BY DANIELLE MEDINA
Phyllis Vivoli was already thinking big when she approached Art and Picture Store co-owner Jake McDonald about painting a mural on one of the building’s exterior walls.
But when he gave her the go-ahead, he had a bigger picture in mind.
“I was intrigued,” said Vivoli, a freelance artist and former employee of the shop. “I always want to paint on something large, but I’ve never painted an entire building.”
Vivoli’s creation, an interpretation of Vincent van Gogh’s “The Starry Night,” now covers three sides of Art and Picture Store’s warehouse building, adjacent to the store’s retail location.
“Brick can be a little drab with all the big stores like Wal-Mart and Target,” said McDonald. “We wanted to give it a small town artsy feel. If you go to Philadelphia or Spring Lake, there are murals all over the place.”
On the building’s three sides, Vivoli painted a pastoral landscape replete with rolling hills, small houses, a church’s steeple, stars and the moon.
Besides brightening up Brick’s landscape, McDonald says that the mural also helps the shop, located on Brick Boulevard near the intersection of Route 70, stand out a little more and has increased the store’s business.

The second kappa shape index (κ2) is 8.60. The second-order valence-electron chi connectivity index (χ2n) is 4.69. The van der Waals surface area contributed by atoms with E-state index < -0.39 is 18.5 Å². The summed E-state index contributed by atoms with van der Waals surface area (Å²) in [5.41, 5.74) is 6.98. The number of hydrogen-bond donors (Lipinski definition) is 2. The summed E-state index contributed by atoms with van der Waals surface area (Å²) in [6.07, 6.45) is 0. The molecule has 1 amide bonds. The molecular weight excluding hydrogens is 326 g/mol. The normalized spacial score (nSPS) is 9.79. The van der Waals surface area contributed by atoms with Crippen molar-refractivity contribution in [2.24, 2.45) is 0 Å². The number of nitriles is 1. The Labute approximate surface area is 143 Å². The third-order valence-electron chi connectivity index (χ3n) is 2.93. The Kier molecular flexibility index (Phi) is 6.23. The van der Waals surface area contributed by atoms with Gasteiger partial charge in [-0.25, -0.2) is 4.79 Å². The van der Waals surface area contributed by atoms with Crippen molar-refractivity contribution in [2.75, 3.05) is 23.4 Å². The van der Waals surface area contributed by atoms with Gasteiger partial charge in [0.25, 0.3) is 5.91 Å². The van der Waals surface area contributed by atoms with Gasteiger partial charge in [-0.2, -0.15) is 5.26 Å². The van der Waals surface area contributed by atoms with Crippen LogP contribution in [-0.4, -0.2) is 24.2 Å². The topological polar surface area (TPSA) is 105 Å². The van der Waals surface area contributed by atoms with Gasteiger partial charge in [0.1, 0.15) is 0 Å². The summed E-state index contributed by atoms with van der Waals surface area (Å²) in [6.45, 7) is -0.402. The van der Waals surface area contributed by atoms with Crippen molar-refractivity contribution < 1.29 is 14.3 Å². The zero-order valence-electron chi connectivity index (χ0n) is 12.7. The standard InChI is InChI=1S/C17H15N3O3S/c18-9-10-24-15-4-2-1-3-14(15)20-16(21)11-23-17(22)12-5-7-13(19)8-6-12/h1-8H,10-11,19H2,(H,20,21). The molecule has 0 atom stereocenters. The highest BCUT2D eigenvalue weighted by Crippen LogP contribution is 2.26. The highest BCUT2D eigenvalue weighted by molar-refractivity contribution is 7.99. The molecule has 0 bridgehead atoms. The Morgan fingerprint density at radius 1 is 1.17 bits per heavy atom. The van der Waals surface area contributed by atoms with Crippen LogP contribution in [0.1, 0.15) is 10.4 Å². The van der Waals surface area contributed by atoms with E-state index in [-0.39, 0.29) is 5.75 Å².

“Our store is one of the little ones that gets lost on Brick Boulevard,” he said. “Now I hear people talking about it, going out of their way to look at it and stopping to take pictures.”
Both Vivoli and McDonald wanted something on the building that would be recognizable, and after deciding on “The Starry Night,” Vivoli went home and sketched out a drawing for McDonald’s approval.
But while she had a sketch in hand as a reference point, Vivoli painted the building – which took 53 hours to complete – in freehand, altering the original to suit her needs.
“Van Gogh’s original is very dark,” Vivoli said. “I wanted to make my colors more vibrant and more fun. I wanted it to let it be me and just come out.”
Although she used spray paint and rollers, one 4-inch brush was her primary tool, using every angle of the brush to achieve the look she wanted.
As she painted the mural, which she did from the bottom up, onlookers would blow their car horns and yell out the windows to Vivoli.
“It was funny until I was on the scaffolding,” Vivoli said, “then my knees were shaking and I had white knuckles.”
Vivoli, a former Brick resident who now lives in Neptune City, paints murals for friends and has a collection of original artwork of mermaids and dogs and does face painting for parties, festivals and other events.
She now works as a chalkboard artist for Foodtown Supermarkets, where her art embellishes the chain’s weekly sales board.
“I only like to do what’s going to be fun,” Vivoli said. “I want to enjoy what I’m doing.”